Despite profound expertise and advanced surgical techniques, ischemia-induced complications ranging from wound breakdown to extensive tissue necrosis are still occurring, particularly in reconstructive flap surgery. Multiple experimental flap models have been developed to analyze underlying causes and mechanisms and to investigate treatment strategies to prevent ischemic complications. The limiting factor of most models is the lacking possibility to directly and repetitively visualize microvascular architecture and hemodynamics. The goal of the protocol was to present a well-established mouse model affiliating these before mentioned lacking elements. Harder et al. have developed a model of a musculocutaneous flap with a random perfusion pattern that undergoes acute persistent ischemia and results in ~50% necrosis after 10 days if kept untreated. With the aid of intravital epi-fluorescence microscopy, this chamber model allows repetitive visualization of morphology and hemodynamics in different regions of interest over time. Associated processes such as apoptosis, inflammation, microvascular leakage and angiogenesis can be investigated and correlated to immunohistochemical and molecular protein assays. To date, the model has proven feasibility and reproducibility in several published experimental studies investigating the effect of pre-, peri- and postconditioning of ischemically challenged tissue.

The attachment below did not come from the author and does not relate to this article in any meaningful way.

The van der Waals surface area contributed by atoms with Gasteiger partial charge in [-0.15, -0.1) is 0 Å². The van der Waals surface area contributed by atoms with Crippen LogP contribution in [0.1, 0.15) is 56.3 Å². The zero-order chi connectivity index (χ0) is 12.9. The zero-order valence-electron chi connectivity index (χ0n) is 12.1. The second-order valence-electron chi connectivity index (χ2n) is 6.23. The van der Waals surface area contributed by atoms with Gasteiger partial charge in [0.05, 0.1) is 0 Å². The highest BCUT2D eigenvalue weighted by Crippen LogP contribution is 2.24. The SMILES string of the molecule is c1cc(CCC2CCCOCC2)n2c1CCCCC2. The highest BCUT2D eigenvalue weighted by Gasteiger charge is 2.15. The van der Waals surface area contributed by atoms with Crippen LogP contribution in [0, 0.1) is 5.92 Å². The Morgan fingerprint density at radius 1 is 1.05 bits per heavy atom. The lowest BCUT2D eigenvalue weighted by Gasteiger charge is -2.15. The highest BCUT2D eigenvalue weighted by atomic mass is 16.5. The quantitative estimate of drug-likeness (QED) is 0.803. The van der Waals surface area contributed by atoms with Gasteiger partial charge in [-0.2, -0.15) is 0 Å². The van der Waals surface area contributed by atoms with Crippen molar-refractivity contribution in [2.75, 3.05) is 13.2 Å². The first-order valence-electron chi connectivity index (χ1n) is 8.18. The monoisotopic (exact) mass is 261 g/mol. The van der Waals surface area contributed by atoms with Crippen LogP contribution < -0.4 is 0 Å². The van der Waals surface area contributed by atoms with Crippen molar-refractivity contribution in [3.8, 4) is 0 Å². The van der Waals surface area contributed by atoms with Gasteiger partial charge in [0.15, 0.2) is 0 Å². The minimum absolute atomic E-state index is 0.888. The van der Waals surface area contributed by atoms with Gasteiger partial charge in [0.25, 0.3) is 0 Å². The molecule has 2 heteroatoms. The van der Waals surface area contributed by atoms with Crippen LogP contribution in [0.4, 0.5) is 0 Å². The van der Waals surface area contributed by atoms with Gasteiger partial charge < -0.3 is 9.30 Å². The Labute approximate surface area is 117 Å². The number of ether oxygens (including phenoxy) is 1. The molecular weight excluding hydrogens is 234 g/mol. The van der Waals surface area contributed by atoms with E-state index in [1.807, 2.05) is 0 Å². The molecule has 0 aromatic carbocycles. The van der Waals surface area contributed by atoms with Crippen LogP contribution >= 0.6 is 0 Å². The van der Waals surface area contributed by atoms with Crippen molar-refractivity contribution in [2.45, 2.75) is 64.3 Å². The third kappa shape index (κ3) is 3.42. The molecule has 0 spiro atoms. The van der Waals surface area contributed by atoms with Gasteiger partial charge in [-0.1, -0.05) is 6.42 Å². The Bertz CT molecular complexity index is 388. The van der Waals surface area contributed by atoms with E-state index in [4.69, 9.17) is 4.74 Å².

Medicine, Issue 93, flap, ischemia, microcirculation, angiogenesis, skin, necrosis, inflammation, apoptosis, preconditioning, persistent ischemia, in vivo model, muscle.
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A Protocol for Genetic Induction and Visualization of Benign and Invasive Tumors in Cephalic Complexes of Drosophila melanogaster
Authors: Ajay Srivastava.
Institutions: Western Kentucky University .